Electronics Factory Uses RFID to Manage Assembly of Cisco Circuit Boards

By Claire Swedberg

The system, which has improved production efficiency, is the result of a combined effort between Cisco Systems and Jabil, the company that assembles its products.


Electronics manufacturer Jabil has been applying radio frequency identification tags to some of the printed circuit boards assemblies (PCBAs) that it manufactures for Cisco Systems. As a result, according to B.J. Favaro, Cisco Systems’ supply chain manager, and Bill Hajje, Jabil’s global process manager, the firm has improved the efficiency of its production process by approximately 80 percent, benefitting both companies.

In 2008, a Cisco hardware engineer collaborated with Jabil to employ RFID in a circuit-board design to store data about the host board. At that time, Jabil began placing EPC Gen 2 passive ultrahigh-frequency (UHF) RFID tags containing 512 bits of user memory on each of a select line of circuit boards. The purpose, the companies report, was to replace paper and pen for recording data, such as a product’s board ID, release version and test results, during the design stage. Jabil attached a Murata MagicStrap RFID tag (designed specifically for mounting on PCBs) to a copper-free zone near the circuit board’s edge, and coupled it to the board’s ground plane. An outside vendor provided software and systems-integration services for the RFID deployment.

Jabil’s Bill Hajje

Last year, Jabil proposed using the RFID tags for purposes beyond storing board data. It suggested that the tags could be utilized for work-in-progress (WIP) to quickly and transparently identify boards as they pass through the various manufacturing steps. Jabil can then share this information with Cisco. In addition, the solution could be utilized for authentication purposes, in order to verify that a PCB was, in fact, manufactured by Jabil for Cisco. Initially, Favaro says, Cisco is opting to use the technology only for WIP applications. Authentication with RFID tags is not part of Cisco’s immediate plans, he explains, since the company already has an effective authentication program in place.

Jabil proceeded to install Alien Technology ALR-9650 and ALR-9900 RFID readers at 14 locations within its main production facility in Shanghai, including at pack-out locations, where the PCBs are readied for shipment to Cisco. When circuit-board assembly begins, the MagicStrap tag is placed on the board along with other components, and the tag identification number (TID) is read and entered into the database. The circuit board’s serial number and assembly number are then linked with that tag ID. During the assembly process, the board passes through a series of workstations. At each station, an Alien fixed interrogator captures that ID number and forwards it, along with the station’s location identifier and a timestamp, to the back-end software, thereby creating a record of that PCB’s arrival.

Circuit boards, when tested, are placed within a chamber in which ATID AT870 handheld readers are used to capture the unique ID number. In this case, Hajje explains, a fixed interrogator would not fit into the small space in which the circuit-board testing occurs.

Once assembled and ready for shipment to Cisco, the circuit board passes through a pack-out station, where the board’s serial and assembly ID numbers, as well as a Cisco header, are written to the tag via a Sirit Infinity 510 interrogator, and the information is then locked onto the tag, with a password required in order to access or change that data.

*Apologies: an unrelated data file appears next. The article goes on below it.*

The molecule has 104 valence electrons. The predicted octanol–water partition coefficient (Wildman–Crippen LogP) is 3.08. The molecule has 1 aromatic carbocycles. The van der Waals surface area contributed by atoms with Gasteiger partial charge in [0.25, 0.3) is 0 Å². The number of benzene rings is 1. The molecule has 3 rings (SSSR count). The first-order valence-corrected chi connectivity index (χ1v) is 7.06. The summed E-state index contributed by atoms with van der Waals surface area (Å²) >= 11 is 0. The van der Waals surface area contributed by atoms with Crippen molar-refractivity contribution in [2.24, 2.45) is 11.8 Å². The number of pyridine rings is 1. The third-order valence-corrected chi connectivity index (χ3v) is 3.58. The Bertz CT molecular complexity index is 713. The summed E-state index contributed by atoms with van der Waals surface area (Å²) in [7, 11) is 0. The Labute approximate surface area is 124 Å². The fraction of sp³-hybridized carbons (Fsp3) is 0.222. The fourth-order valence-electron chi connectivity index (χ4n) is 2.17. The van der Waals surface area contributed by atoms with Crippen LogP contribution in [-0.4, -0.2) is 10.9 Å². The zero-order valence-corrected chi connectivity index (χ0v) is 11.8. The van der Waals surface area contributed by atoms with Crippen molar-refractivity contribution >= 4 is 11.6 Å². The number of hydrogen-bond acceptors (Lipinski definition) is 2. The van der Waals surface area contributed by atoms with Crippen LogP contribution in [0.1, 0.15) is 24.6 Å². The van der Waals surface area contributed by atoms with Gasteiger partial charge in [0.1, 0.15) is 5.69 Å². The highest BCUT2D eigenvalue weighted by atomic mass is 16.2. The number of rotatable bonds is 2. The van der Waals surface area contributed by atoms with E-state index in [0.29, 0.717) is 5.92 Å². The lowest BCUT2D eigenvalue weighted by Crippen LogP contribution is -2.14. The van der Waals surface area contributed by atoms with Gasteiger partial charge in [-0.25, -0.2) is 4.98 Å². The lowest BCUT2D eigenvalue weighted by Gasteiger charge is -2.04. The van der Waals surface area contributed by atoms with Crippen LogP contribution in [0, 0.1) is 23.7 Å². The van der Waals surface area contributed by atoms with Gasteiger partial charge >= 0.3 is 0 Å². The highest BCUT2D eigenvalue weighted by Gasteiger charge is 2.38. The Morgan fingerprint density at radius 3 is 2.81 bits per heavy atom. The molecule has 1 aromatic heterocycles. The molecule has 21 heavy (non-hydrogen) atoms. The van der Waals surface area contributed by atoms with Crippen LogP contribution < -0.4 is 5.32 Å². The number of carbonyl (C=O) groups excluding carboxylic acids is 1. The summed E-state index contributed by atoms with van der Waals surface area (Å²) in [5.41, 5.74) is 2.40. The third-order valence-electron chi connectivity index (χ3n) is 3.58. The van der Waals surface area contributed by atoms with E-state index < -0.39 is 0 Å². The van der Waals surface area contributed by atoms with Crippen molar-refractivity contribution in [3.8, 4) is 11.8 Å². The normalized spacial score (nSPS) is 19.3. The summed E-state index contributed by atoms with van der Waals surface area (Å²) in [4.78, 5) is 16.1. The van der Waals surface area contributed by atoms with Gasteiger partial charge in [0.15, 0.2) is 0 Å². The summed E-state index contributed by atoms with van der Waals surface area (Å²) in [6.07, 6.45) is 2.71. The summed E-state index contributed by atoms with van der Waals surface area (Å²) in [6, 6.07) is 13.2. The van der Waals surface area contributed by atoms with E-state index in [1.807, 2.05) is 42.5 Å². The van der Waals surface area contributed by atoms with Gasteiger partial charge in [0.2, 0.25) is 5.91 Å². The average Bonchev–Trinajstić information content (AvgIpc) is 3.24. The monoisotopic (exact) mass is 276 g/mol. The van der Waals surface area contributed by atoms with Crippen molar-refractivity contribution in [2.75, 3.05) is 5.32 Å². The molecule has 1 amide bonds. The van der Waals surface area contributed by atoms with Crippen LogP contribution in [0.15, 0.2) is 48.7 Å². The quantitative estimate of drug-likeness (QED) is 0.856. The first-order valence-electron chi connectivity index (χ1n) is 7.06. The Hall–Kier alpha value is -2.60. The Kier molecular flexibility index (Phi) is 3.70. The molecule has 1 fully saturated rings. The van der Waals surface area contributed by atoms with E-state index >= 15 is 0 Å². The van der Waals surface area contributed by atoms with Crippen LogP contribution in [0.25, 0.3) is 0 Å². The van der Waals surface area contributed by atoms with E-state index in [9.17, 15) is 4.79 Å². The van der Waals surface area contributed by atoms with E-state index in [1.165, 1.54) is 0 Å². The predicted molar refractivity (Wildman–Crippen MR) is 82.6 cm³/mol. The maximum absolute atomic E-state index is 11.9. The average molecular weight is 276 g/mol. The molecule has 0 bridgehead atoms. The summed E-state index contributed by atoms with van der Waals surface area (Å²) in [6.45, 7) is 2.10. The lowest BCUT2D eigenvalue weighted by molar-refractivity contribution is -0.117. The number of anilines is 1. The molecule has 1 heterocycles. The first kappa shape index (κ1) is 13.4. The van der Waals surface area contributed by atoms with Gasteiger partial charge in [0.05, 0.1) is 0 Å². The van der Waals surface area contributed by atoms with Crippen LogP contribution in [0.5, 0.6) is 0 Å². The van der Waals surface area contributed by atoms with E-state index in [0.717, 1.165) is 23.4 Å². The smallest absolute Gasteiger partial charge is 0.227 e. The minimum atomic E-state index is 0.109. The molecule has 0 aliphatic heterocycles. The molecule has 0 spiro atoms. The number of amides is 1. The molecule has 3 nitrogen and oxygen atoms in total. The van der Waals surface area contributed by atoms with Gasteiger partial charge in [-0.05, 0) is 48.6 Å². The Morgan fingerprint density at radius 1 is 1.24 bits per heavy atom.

By collecting and viewing the location data for every circuit board as a work in progress, Favaro says, Jabil reports that it has successfully improved efficiencies, by identifying areas that may create bottlenecks at the assembly stations, or locations at which the boards spend excessive amounts of idle time. By making its own operations more efficient, and by reducing the cost and time spent manufacturing its products, he adds, Jabil can pass the savings on to Cisco.

At present, Favaro notes, the solution is installed on only a single assembly line, at which one specific circuit board is destined for servers used within data centers. According to Hajje, Jabil plans to provide RFID readers on other assembly lines for some additional PCBs used in Cisco products, though a timeline for that expansion has yet to be determined.

By RFID-enabling the assembly line, Hajje says, Jabil has improved its efficiency by approximately 80 percent—not only by helping management identify bottlenecks, but also by eliminating the need for operators to manually scan a bar code during the assembly process, as had previously been the procedure at that station. The company plans to continue doing this for other products and assembly lines as well, he says, noting that Jabil is currently in discussion with at least one other customer that might be interested in employing the RFID solution for the assembly of its own electronic products.

Once placed into a chassis as part of the assembly process, the printed circuit board can no longer be read. Nonetheless, Favaro notes, if a product is returned and the PCB is accessed for repair, Cisco could again read the board’s RFID chip, thereby providing information about that board’s identity and manufacturing date. However, the firm is not yet utilizing the system for this purpose.

While in use at Jabil, Hajje says, the tag has a read range of several meters. He says he tested the read range by placing a stack of circuit boards on a cart and pulling them away from the interrogator until the reads failed.

Since the system’s implementation—which was funded jointly by Jabil and Cisco—Jabil has been providing reports to Cisco regarding the WIP process for its products.